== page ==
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| Gay Mormons mark 30 years

Posted by pozlife on June 4, 2007

 

Gay Mormons mark 30 years

Support group sees progress with church

By Jennifer Dobner
Associated Press

Associated Press

Connell O’Donovan addresses the crowd at a 30th-anniversary celebration of Affirmation for gay and lesbian Mormons on Sunday.

SALT LAKE CITY – When he was a teenager, Connell O’Donovan opened up to his Mormon seminary teacher and said that he was gay.

O’Donovan was greeted with kindness – and a prescription to chart the frequency of his sexual thoughts; fasting and praying when the urges came were suggested as a means of willing them away.

“He didn’t know what to do,” O’Donovan said of his teacher, who is now a church elder. “He was a super-nice guy, but just misinformed, and all he had was the church handbook to go by.”

Raised a member of The Church of Jesus Christ of Latter-day Saints, O’Donovan, a writer and historian, served a church mission and married in the church’s Salt Lake City Temple. He came out in 1985 and eventually left the faith, unable to reconcile his gay identity with the teachings of the church.

“I had to throw the baby out with the bath water. I started from scratch and rebuilt myself,” he said. “I decided that I can use the word ‘grace,’ but in a different way.”

On Sunday, the 43-year-old O’Donovan gave the keynote address at the 30th anniversary of Affirmation, a support group for gay, lesbian, bisexual and transgendered Mormons in Salt Lake City.

Founded in Provo by a handful of students from the church-owned Brigham Young University, Affirmation grew out of concern over the increasing number of suicides among gay Mormons and from the frustration of living a closeted life. Today, the group, which is not recognized by or connected to the church, has chapters across the United States, in Australia, Canada, England, Italy and South Korea.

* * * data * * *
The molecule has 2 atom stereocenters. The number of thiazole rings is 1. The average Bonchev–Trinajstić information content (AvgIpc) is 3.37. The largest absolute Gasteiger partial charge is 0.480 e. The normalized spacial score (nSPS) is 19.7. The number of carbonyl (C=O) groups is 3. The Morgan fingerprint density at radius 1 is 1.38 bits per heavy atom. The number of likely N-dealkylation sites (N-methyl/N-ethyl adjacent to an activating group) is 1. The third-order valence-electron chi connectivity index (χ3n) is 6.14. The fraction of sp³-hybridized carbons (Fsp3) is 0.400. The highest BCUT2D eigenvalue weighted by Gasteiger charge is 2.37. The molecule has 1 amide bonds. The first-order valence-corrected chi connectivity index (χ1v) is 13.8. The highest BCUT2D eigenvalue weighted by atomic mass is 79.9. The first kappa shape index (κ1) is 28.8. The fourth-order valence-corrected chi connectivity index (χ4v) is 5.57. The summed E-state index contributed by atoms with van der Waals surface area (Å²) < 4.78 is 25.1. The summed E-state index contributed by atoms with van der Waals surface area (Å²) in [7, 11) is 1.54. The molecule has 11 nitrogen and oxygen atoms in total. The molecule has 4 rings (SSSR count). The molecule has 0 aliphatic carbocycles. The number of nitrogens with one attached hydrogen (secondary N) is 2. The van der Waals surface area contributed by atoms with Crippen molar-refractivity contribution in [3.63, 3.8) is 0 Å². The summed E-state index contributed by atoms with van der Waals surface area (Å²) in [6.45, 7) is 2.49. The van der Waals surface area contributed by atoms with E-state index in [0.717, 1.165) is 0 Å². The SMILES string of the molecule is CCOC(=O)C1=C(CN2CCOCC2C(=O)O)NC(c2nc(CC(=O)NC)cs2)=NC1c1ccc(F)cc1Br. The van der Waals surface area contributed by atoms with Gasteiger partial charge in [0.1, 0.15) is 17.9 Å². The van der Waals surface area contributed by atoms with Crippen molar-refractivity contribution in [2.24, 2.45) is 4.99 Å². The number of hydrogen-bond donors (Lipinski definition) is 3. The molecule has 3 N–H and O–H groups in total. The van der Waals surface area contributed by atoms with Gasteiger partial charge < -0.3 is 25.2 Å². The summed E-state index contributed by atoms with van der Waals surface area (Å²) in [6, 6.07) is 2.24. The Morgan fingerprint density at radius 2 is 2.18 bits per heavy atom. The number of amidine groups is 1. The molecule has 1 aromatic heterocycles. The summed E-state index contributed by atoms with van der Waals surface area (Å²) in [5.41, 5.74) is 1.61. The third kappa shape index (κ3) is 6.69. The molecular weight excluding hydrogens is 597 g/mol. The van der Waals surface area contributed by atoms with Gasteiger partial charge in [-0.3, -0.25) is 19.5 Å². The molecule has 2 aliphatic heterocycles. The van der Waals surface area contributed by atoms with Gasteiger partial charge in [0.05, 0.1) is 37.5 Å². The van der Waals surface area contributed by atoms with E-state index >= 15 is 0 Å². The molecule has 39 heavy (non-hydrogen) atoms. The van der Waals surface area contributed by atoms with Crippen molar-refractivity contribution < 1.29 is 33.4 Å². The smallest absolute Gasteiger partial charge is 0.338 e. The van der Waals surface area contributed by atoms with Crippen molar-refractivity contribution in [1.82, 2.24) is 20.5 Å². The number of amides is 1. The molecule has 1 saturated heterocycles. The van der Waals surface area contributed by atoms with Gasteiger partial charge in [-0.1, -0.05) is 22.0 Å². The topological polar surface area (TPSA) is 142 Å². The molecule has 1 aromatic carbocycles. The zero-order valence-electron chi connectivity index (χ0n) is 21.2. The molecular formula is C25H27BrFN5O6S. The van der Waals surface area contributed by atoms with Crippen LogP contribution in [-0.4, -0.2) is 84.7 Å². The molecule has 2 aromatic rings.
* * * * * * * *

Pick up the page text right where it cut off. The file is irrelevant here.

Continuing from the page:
For many, Affirmation is the first place they connect with other gay Mormons.

“They helped me through in the beginning,” said Buckley Jeppson, 48, a gay Mormon who lives in Washington, D.C. “That was useful. It was the first time I actually knew I wasn’t the only person out there. It’s comforting.”

Officially, the Mormon church has taught that homosexuality is a sin and that traditional marriage is an institution ordained by God. In the 1990s, church elders modified that position to differentiate between homosexual orientation – same-gender attraction as they call it – and having an active gay sex life.

“The sin is in yielding to temptation,” Elder Dallin Oaks said in an interview conducted by a public relations officer posted on the church Web site this year.

Church officials declined to be interviewed for this story.

“What we know is that feelings can be controlled and behavior can be controlled,” Oaks said.

Church President Gordon B. Hinckley has said gays who remain celibate can continue to enjoy full membership in the church, a standard seen in other faith traditions.

Affirmation’s Salt Lake Chapter President Duane Jennings sees both positions as baby steps of progress. “They used to teach that the thoughts were evil,” he said.

And there is other progress, Jennings said, beginning with the acknowledgment by leadership that they don’t fully understand “these problems.”

Marriage was once offered as a “cure” for homosexuality, but leaders now discourage that so women will not be married under false pretenses, Jennings said, adding that change has not been widely publicized since it was first announced in 1986.

It’s almost impossible to imagine the church recognizing gay marriage. In fact, in the Web interview Oaks states clearly that “there is no such thing in the Lord’s eyes as same-gender marriage.”

Civil unions with legal protections equal to those in marriages also seem unlikely to win support. Elder Lance Wickman hedges a bit, saying church leaders have no position on legislation that might offer some lesser, limited rights. What the church should do, Jennings said, is try to find a more honorable place in the church for gays who are living in celibacy and for those in monogamous domestic partnerships, allowing them to remain in the church without fear of excommunication.

“It would go a long way in not creating such negative feelings in both gays and lesbians and their families,” he said.

Source: Journal Gazette | 06/02/2007 | Gay Mormons mark 30 years

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